[0238] 10. Eighth Disc Example

[0239]FIG. 17 is a diagram showing an eighth disc example. As shown in the figure, attributes of the disc such as the wobbling period, the wobble count and the reference track TK0 are the same as the fourth disc example shown in FIG. 11.

[0240] In the case of the eighth disc example, at 8 positions, namely, a rotational angle of 22.5°, a rotational angle of 67.5°, a rotational angle of 112.5°, a rotational angle of 157.5°, a rotational angle of 202.5°, a rotational angle of 247.5°, a rotational angle of 292.5° and a rotational angle of 337.5°, the difference in phase between any two wobbling tracks adjacent to each other is fixed at 90° or 270°.

[0241] As shown in the figure, fine clock marks FCM are added to the eight positions at which the difference in phase between any two wobbling tracks adjacent to each other is fixed at 90° or 270° in addition to the 8 positions cited in the description of the fourth disc example. As a result, 16 fine clock marks FCM can be inserted to 1 track circle.

[0242] 11. Ninth Disc example

[0243]FIG. 18 is a diagram showing a ninth disc example. As shown in the figure, attributes of the disc such as the wobbling period, the wobble count and the reference track TK0 are the same as the fifth disc example shown in FIG. 12.

[0244] In the case of the eighth disc example, fine clock marks FCM are added to the 7 positions at which the difference in phase between any two wobbling tracks adjacent to each other is fixed at 90° or 270° in addition to the 7 positions at which the difference in phase between any two wobbling tracks adjacent to each other is fixed at 0° or 180° as described earlier by referring to FIG. 12.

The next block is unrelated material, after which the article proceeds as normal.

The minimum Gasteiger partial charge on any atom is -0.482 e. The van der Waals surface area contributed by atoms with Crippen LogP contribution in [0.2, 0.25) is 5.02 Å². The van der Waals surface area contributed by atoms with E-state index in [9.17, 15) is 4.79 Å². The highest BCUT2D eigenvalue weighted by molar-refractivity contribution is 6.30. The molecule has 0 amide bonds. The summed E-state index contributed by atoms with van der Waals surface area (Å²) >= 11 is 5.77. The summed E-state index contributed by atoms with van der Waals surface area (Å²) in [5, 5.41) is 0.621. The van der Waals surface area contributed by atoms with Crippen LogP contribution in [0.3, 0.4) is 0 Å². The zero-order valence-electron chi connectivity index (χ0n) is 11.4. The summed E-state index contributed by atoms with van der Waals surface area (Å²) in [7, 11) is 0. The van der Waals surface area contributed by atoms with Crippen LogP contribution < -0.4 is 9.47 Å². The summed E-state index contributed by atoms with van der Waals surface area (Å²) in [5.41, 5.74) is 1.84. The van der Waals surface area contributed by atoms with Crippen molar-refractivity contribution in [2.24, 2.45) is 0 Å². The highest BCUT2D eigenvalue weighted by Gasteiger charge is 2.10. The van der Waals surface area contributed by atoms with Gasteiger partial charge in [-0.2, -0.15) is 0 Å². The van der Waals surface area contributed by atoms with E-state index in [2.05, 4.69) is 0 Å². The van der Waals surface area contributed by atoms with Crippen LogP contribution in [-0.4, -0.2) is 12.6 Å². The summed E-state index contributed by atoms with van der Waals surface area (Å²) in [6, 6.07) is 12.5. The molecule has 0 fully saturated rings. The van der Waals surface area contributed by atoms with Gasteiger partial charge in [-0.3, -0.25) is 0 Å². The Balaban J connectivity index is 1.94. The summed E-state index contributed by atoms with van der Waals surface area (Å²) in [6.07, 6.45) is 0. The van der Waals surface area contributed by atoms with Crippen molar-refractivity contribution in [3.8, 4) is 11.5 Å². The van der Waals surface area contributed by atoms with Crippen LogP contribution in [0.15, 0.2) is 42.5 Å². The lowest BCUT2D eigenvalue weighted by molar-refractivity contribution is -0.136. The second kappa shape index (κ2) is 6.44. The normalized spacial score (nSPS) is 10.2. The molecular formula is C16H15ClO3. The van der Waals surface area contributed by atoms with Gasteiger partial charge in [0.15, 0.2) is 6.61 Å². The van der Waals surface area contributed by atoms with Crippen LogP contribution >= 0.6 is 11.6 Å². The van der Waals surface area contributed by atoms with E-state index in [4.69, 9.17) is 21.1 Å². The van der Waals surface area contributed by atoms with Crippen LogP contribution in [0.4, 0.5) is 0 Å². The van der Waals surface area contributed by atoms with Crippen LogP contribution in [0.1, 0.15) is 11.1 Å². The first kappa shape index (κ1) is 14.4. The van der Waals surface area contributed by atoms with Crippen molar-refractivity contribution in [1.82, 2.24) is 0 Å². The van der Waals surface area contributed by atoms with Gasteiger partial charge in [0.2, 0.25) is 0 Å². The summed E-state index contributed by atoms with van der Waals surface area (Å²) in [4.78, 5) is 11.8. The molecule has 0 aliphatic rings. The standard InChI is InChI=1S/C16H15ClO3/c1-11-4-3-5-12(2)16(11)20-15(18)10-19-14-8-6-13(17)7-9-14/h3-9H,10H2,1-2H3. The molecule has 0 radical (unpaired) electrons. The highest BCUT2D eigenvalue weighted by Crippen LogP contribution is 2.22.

[0245] As a result, 14 fine clock marks FCM can be inserted to 1 track circle.

[0246] 12. Other Examples of Rotational-Angle Marks

[0247] So far, discs implemented by the present invention are exemplified by the first to ninth disc examples. More embodiments of the present invention are conceivable. In particular, disc examples implementing the 32T system shown in FIG. 2 are not explained. The disc examples according to the specifications shown in FIG. 2 can all be implemented. It is needless to say that disc recording media according to the present invention can also be implemented to conform to specifications other those shown in FIG. 2.

[0248] In addition, the disc examples adopt fine clock marks each having a waveform with a large amplitude and a small wavelength in comparison with the wobbling waveform as rotational-angle marks. It should be noted that rotational-angle marks are not limited to such fine clock marks.